Am I missing an important factor somewhere?

There is several important factors here that are well above my head and really falls squarely on the shoulders of your company. Ultimately, this should be viewed as a benefit for the employees. I, as an employee, view training as such.

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I understand this issue might not be money-related (although in the end it kind of is: the company won't pay for a training that might help other companies eventually) but if a boss won't allow a $15k training for an employee paid — let's say — $50k per year, then there may be problems more profound than this.

You don't keep employees by preventing them from getting new skills (no matter how useless these skills might seem now), you make them stay by showing the company is a good place to evolve in.

You'll need to be cautious when presenting your boss with this fact, but this kind of behaviour might be the reason some people want to leave in the first place.

Moreover, I'm sure you can find many other companies are spending similar money on trainings, and you can show him that this may be one of the factors that people are willing to leave the company. Perhaps show him that employees are really excited about this training?

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+1 for "this kind of behaviour might be the reason some people want to leave in the first place". –  Stephan Kolassa Mar 14 at 7:58
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From the question, it sounds like $15,000 per year covers all of an unspecified number of employees; it's not nearly that expensive per developer. –  Ben Voigt Mar 15 at 19:17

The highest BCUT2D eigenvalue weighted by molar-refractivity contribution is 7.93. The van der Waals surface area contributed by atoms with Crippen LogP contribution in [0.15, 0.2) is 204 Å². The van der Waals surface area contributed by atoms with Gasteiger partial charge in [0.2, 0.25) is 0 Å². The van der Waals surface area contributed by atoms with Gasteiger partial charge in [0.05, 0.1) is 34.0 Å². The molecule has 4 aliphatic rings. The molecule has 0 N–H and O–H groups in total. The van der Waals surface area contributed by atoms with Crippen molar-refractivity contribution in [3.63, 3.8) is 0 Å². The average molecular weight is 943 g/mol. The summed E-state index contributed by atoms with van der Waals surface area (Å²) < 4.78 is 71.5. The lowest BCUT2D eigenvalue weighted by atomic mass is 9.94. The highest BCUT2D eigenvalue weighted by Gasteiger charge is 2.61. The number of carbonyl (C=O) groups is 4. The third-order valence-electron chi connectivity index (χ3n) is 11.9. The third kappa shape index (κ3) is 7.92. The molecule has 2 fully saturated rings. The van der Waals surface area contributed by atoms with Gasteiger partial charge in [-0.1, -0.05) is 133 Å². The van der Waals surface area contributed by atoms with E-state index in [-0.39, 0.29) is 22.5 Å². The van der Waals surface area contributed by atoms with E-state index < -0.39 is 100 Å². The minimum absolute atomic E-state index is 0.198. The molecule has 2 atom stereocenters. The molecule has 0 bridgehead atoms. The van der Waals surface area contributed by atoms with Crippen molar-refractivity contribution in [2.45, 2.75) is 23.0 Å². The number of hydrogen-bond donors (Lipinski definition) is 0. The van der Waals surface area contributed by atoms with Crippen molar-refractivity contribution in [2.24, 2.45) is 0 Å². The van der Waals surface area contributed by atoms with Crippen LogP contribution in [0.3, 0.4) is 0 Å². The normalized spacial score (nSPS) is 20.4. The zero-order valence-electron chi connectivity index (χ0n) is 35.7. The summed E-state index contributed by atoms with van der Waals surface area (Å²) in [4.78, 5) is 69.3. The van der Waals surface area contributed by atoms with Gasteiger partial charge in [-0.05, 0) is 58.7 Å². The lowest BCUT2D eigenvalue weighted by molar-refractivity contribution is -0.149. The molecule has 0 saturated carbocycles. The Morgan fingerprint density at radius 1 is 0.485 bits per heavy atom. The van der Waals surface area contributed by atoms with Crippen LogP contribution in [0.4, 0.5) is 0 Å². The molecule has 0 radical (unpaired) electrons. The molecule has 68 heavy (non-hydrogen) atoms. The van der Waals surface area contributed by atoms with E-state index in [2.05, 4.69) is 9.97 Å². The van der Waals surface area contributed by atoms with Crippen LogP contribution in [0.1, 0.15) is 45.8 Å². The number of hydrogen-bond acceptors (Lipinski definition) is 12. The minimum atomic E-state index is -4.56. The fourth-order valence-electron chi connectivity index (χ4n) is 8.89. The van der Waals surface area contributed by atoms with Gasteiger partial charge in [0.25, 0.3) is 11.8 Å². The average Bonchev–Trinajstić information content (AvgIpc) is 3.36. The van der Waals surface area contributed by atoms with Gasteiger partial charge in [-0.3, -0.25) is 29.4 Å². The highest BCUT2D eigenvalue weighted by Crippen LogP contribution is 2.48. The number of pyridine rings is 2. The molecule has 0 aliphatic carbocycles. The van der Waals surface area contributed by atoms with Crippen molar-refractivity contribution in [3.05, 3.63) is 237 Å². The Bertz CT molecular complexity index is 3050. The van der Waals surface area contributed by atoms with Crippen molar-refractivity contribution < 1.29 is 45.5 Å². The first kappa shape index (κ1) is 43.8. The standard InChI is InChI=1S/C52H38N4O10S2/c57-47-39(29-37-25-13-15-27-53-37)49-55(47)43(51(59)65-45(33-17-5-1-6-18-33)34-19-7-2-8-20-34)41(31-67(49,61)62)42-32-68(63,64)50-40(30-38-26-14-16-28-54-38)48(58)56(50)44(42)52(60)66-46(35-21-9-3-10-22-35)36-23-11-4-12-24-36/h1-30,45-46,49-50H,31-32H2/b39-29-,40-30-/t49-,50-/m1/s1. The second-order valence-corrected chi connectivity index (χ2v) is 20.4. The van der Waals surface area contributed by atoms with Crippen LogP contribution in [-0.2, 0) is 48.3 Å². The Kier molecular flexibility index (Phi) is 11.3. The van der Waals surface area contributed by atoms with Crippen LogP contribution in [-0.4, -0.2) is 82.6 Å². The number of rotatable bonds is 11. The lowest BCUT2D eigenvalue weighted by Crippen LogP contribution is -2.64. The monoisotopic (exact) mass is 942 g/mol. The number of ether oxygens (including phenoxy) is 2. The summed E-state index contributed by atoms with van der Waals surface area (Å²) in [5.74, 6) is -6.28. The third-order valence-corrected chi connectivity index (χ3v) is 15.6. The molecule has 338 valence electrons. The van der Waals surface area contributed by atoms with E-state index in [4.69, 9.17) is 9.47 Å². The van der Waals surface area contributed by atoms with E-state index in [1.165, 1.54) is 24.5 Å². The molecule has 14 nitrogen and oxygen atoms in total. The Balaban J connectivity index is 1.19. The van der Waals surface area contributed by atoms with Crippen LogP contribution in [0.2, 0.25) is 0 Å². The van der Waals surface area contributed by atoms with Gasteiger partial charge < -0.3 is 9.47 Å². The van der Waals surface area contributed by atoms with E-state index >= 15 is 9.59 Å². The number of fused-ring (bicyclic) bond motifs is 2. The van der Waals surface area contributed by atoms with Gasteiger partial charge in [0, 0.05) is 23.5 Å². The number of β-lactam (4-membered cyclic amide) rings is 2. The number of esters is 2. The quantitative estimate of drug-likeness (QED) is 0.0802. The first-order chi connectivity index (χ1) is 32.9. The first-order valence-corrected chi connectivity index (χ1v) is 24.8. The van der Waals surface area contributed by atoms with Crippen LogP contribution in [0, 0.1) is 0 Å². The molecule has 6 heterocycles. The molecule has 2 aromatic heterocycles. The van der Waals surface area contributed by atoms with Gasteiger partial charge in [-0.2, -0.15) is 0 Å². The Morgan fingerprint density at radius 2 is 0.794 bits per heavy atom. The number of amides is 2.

Personally I would be against it because that kind of training is ineffective at meeting the needs of the company. It looks like an employee benefit which is nice but does it really gain anything for the company? It is like attendance at conferences, a nice benefit from the employee standoint but from a cost benefit standpoint, it often costs way more then the actual benefit to the company. Will these employee benefits help you retain people, unlikely but possible. Usually people leave for other reasons. Really if training in the cool new things is my priority, then not getting to use them at my current company after the training is going to be just as annoying to me.

What do you really need to do to train employees on the specifics they need for their jobs and then offer some training that expands them professionally. What you don't need to do is offer it to everyone willy-nilly. What you also don't need to do is have people take the training on their own time (very bad practice that is common). If training is important, it is important enough to be done during work hours.

It should also be focused not on what the employee wants to learn for fun but on what the company needs the person to learn to do his current job better or to progress to the next level. This requires a training plan where you decide with each employee what he needs and then provide it. Just handing out the key to a web site where they can get training is useless as the people who need the training on particular subjects the most will not be the ones taking advantage. The ones who do take advantage will be the ones who would be doing this training on their own anyway.